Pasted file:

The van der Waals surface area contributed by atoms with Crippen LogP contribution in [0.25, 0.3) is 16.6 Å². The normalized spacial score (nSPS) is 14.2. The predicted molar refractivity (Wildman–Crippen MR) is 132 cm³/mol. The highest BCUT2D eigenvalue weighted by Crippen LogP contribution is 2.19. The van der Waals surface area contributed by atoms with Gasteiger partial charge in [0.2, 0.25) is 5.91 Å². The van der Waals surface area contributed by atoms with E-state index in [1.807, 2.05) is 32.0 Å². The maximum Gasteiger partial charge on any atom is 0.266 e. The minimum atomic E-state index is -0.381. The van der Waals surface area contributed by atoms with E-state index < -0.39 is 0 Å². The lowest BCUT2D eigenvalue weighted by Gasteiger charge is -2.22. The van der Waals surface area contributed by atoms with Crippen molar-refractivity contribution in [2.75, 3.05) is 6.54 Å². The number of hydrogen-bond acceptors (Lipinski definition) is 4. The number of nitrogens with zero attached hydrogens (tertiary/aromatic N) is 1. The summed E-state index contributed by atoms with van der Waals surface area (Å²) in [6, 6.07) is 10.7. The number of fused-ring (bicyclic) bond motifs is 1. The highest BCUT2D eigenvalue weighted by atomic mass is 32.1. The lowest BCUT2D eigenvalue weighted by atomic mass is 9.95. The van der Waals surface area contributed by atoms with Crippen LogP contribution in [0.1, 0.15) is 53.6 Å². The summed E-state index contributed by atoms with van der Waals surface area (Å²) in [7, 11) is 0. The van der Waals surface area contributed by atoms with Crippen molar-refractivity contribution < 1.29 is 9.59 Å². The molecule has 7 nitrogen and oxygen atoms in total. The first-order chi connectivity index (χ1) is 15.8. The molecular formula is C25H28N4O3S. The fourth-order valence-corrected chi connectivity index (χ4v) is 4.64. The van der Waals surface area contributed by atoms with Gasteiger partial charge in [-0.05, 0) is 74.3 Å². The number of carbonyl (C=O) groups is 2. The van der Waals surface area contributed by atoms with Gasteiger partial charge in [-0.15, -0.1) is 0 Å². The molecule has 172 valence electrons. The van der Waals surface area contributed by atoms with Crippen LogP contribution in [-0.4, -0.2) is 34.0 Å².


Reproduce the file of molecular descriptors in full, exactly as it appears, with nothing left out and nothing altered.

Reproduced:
The van der Waals surface area contributed by atoms with Crippen LogP contribution in [0.25, 0.3) is 16.6 Å². The normalized spacial score (nSPS) is 14.2. The predicted molar refractivity (Wildman–Crippen MR) is 132 cm³/mol. The highest BCUT2D eigenvalue weighted by Crippen LogP contribution is 2.19. The van der Waals surface area contributed by atoms with Gasteiger partial charge in [0.2, 0.25) is 5.91 Å². The van der Waals surface area contributed by atoms with E-state index in [1.807, 2.05) is 32.0 Å². The maximum Gasteiger partial charge on any atom is 0.266 e. The minimum atomic E-state index is -0.381. The van der Waals surface area contributed by atoms with E-state index < -0.39 is 0 Å². The lowest BCUT2D eigenvalue weighted by Gasteiger charge is -2.22. The van der Waals surface area contributed by atoms with Crippen molar-refractivity contribution in [2.75, 3.05) is 6.54 Å². The number of hydrogen-bond acceptors (Lipinski definition) is 4. The number of nitrogens with zero attached hydrogens (tertiary/aromatic N) is 1. The summed E-state index contributed by atoms with van der Waals surface area (Å²) in [6, 6.07) is 10.7. The number of fused-ring (bicyclic) bond motifs is 1. The highest BCUT2D eigenvalue weighted by atomic mass is 32.1. The lowest BCUT2D eigenvalue weighted by atomic mass is 9.95. The van der Waals surface area contributed by atoms with Crippen LogP contribution in [0.1, 0.15) is 53.6 Å². The summed E-state index contributed by atoms with van der Waals surface area (Å²) in [7, 11) is 0. The van der Waals surface area contributed by atoms with Crippen molar-refractivity contribution < 1.29 is 9.59 Å². The molecule has 7 nitrogen and oxygen atoms in total. The first-order chi connectivity index (χ1) is 15.8. The molecular formula is C25H28N4O3S. The fourth-order valence-corrected chi connectivity index (χ4v) is 4.64. The van der Waals surface area contributed by atoms with Gasteiger partial charge in [-0.05, 0) is 74.3 Å². The number of carbonyl (C=O) groups is 2. The van der Waals surface area contributed by atoms with Gasteiger partial charge in [-0.15, -0.1) is 0 Å². The molecule has 172 valence electrons. The van der Waals surface area contributed by atoms with Crippen LogP contribution in [-0.4, -0.2) is 34.0 Å².